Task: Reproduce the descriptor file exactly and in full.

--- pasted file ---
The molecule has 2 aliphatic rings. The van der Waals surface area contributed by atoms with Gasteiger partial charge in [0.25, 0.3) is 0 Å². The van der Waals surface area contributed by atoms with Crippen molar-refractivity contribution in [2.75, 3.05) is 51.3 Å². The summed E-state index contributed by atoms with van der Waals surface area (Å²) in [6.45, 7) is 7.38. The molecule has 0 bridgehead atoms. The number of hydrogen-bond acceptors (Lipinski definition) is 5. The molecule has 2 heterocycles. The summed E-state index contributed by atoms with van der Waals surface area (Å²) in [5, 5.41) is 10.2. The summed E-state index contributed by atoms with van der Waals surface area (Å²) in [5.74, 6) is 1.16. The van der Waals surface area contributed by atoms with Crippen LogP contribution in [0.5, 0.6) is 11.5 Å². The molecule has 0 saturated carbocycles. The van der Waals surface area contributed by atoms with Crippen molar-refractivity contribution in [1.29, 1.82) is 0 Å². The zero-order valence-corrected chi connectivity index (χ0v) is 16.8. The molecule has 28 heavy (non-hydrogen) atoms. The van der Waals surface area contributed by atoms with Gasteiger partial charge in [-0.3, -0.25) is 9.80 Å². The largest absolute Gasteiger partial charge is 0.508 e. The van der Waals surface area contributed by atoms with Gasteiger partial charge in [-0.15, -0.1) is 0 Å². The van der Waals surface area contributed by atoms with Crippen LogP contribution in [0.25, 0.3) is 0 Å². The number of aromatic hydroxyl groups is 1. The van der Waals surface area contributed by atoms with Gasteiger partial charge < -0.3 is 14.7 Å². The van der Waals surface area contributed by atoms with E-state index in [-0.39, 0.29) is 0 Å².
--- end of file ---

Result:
The molecule has 2 aliphatic rings. The van der Waals surface area contributed by atoms with Gasteiger partial charge in [0.25, 0.3) is 0 Å². The van der Waals surface area contributed by atoms with Crippen molar-refractivity contribution in [2.75, 3.05) is 51.3 Å². The summed E-state index contributed by atoms with van der Waals surface area (Å²) in [6.45, 7) is 7.38. The molecule has 0 bridgehead atoms. The number of hydrogen-bond acceptors (Lipinski definition) is 5. The molecule has 2 heterocycles. The summed E-state index contributed by atoms with van der Waals surface area (Å²) in [5, 5.41) is 10.2. The summed E-state index contributed by atoms with van der Waals surface area (Å²) in [5.74, 6) is 1.16. The van der Waals surface area contributed by atoms with Crippen LogP contribution in [0.5, 0.6) is 11.5 Å². The molecule has 0 saturated carbocycles. The van der Waals surface area contributed by atoms with Crippen molar-refractivity contribution in [1.29, 1.82) is 0 Å². The zero-order valence-corrected chi connectivity index (χ0v) is 16.8. The molecule has 28 heavy (non-hydrogen) atoms. The van der Waals surface area contributed by atoms with Gasteiger partial charge in [-0.3, -0.25) is 9.80 Å². The largest absolute Gasteiger partial charge is 0.508 e. The van der Waals surface area contributed by atoms with Gasteiger partial charge in [-0.15, -0.1) is 0 Å². The van der Waals surface area contributed by atoms with Crippen LogP contribution in [0.25, 0.3) is 0 Å². The number of aromatic hydroxyl groups is 1. The van der Waals surface area contributed by atoms with Gasteiger partial charge < -0.3 is 14.7 Å². The van der Waals surface area contributed by atoms with E-state index in [-0.39, 0.29) is 0 Å².